Labour costs shape B.C. budget

B.C. will balance its budget for a second straight year, despite a larger than usual contingency fund for labour costs

Finance Minister Mike de Jong got a favourite pair of shoes resoled and an extra hole drilled in his belt for budget day on Tuesday.

VICTORIA – B.C. will balance its budget for a second straight year, despite a larger than usual contingency fund for labour costs, Finance Minister Mike de Jong said Monday.

De Jong wouldn’t comment directly on a January court decision in favour of the B.C. Teachers’ Federation, which Education Minister Peter Fassbender has estimated could cost $1 billion over the coming years.

But de Jong said there are only two ways the government could cover unexpected labour costs without going back into deficit.

“One is to ask the taxpayers for more money, and we’re not prepared to do that,” de Jong said. “And the second is that it comes from somewhere else in the budget.”

Government lawyers filed in the B.C. Court of Appeal Friday for a stay of provisions that would force school districts to return to staffing rules in place in 2001. Its submission said the ruling would cost Surrey school district $40 million in the first year, with similar financial impacts on all 60 districts.

Affidavits from school district superintendents around the province said the ruling would involve construction of portables, reorganization of classes, cancellation of special needs, preschool and child care programs and other disruptions.

De Jong said the 2013-14 budget surplus is “modestly ahead” of the forecasts, and no major tax changes are coming this year. For the fiscal year that begins April 1, he expects B.C. and Saskatchewan to be the only provinces with balanced budgets.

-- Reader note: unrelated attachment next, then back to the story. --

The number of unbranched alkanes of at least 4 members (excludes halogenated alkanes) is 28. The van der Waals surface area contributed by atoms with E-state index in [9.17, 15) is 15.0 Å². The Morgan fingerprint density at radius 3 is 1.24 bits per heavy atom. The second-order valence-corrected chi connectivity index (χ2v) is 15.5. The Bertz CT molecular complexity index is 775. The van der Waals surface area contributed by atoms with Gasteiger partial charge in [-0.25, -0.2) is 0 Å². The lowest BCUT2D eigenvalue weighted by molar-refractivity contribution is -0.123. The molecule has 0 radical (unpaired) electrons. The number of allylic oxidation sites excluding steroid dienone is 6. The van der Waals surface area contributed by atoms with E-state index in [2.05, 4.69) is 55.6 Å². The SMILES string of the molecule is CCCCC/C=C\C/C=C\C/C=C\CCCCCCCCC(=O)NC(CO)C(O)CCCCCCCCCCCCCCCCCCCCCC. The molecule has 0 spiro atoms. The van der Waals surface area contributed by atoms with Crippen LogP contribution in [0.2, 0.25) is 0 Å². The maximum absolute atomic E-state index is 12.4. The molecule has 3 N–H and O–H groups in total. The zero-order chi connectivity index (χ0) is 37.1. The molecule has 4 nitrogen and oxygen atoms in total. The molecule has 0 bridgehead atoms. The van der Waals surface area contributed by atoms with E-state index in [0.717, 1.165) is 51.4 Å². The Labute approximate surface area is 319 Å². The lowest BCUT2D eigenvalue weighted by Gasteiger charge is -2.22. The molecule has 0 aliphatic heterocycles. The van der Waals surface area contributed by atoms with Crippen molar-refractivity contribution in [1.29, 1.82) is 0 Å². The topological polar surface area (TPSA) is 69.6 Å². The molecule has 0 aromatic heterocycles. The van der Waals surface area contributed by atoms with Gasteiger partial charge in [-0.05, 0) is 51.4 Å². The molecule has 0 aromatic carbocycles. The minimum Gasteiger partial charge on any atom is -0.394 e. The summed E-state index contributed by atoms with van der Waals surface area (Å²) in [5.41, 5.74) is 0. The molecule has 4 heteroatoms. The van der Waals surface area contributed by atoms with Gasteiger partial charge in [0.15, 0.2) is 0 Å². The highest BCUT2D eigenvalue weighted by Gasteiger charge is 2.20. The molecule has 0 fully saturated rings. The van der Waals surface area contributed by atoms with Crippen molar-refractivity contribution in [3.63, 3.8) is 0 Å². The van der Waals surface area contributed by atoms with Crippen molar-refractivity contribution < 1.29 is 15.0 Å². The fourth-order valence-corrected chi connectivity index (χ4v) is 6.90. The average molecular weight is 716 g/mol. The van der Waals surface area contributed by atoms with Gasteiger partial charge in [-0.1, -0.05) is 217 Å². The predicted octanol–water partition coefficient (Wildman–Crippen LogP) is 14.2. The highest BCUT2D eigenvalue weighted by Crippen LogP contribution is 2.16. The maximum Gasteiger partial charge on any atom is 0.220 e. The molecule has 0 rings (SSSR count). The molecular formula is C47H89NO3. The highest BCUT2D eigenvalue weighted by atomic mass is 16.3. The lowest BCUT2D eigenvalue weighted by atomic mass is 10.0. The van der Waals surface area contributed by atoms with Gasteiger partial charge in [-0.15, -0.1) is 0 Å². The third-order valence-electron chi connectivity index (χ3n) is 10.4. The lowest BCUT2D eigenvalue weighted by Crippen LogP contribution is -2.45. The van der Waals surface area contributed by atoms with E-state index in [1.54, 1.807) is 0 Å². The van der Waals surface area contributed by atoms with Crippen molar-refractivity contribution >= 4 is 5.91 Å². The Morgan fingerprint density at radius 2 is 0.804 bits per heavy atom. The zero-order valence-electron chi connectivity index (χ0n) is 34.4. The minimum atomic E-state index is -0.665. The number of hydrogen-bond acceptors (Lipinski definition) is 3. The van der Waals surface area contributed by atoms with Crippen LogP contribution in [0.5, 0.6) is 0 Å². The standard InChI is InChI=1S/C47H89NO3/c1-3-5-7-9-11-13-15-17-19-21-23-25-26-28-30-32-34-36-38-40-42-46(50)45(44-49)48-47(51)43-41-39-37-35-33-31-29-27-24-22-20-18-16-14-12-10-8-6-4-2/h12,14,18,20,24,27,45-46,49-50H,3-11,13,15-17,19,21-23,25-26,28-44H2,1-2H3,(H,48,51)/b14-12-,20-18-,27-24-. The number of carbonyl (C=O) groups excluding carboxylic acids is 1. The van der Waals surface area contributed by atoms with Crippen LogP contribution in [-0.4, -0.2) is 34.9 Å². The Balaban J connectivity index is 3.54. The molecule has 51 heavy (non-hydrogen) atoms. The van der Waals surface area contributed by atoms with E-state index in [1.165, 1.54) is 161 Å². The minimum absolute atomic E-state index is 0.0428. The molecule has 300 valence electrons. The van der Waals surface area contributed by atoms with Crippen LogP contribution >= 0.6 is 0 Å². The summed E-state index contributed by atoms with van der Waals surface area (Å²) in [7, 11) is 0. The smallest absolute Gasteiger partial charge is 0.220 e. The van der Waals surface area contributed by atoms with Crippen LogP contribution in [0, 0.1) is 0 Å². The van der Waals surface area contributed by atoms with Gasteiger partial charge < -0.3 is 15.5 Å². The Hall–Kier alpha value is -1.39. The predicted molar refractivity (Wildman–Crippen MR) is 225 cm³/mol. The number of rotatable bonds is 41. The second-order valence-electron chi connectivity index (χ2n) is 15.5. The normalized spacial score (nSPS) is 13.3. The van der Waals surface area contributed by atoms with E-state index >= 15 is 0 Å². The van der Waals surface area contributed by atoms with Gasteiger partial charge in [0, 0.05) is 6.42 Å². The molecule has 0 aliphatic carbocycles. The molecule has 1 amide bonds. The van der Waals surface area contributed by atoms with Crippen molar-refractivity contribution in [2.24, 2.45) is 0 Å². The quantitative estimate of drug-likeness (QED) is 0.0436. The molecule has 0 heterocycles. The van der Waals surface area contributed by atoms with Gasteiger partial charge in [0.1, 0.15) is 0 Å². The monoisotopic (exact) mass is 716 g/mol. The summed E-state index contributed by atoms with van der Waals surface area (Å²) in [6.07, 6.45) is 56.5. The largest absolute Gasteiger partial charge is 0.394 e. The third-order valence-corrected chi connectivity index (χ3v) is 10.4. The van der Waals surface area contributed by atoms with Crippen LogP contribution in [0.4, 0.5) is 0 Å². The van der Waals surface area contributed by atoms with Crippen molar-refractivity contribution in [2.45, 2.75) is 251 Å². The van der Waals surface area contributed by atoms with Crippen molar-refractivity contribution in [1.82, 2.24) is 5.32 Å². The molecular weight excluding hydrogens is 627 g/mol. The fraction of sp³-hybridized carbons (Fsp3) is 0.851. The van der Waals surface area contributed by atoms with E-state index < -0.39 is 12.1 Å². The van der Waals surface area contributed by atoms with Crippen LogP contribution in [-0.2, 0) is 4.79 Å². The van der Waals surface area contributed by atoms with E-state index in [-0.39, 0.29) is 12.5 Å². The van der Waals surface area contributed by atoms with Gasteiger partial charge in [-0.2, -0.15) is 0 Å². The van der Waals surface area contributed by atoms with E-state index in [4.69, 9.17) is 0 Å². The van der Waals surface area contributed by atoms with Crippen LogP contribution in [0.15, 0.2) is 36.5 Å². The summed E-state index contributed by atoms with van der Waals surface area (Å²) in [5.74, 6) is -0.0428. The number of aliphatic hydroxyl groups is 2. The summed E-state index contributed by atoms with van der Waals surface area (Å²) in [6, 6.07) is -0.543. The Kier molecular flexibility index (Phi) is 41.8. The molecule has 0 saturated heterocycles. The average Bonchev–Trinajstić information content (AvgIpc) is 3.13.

Just Posted

Moms of those killed by illicit opioids take to B.C. Legislature in call for action

Moms Stop the Harm, a nationwide network of families who have lost loved ones to overdoses rally

‘Creep off’ reporting system aims to track street harassment in Metro Vancouver

Text-based hotline launches to collect public reports on where and when harassment occurs

Quesnel soccer brothers dazzle at Abbotsford Special Olympic Soccer tourney

Josh Tilsner scored a bevvy of goals and his younger brother, Dan, dribbled around the competition

Quesnel Rotary hands out prestigious awards

Local Rotarian and service club receive awards for community work

Motor vehicle incident reduces Highway 97 to one lane south of Quesnel

A semi truck is on its side 13 km south of Quesnel

VIDEO: Canadian toddler caught practising hockey skills in crib

Eli Graveline is getting praise from far and wide as the internet freaks out of cute throwback video

B.C. teacher ends Jeopardy! winning streak, taking home US$69,000

Ali Hasan, from New Westminster, has been gaining fans as a “one-man invasion,” says Alex Trebek

Jett Woo highlights 5 Canucks choices on Day 2 of NHL entry draft

WHL star out of Moose Jaw tabbed in Round 2

In a matter of hours, women in Saudi Arabia will be allowed to drive

Change was announced as a royal decree in 2017 by Crown Prince Mohammen bin Salman

Feds announce measures to protect endangered whale species

Canada’s Whale Initiative is part of the federal government’s $1.5 billion Ocean Protection Plan

COC session vote approves Calgary as potential host for 2026 Olympics

Scott Hutcheson, chair of Calgary’s Olympic bid corporation — called vote a positive step forward

B.C. man wins job he was denied after saying he had depression

Transport Canada has been order to give Chris Hughes a high-level job and nearly $500,000

B.C. soldier shot down a century ago to be honoured

Norman Stuart Harper, of Kamloops, was killed on a bombing mission over Lahr, Germany, in 1918

Trump sends letter to Trudeau calling for increase in NATO defence spending

The letter comes as tensions between Canada and the United States have risen to a dramatic high

Most Read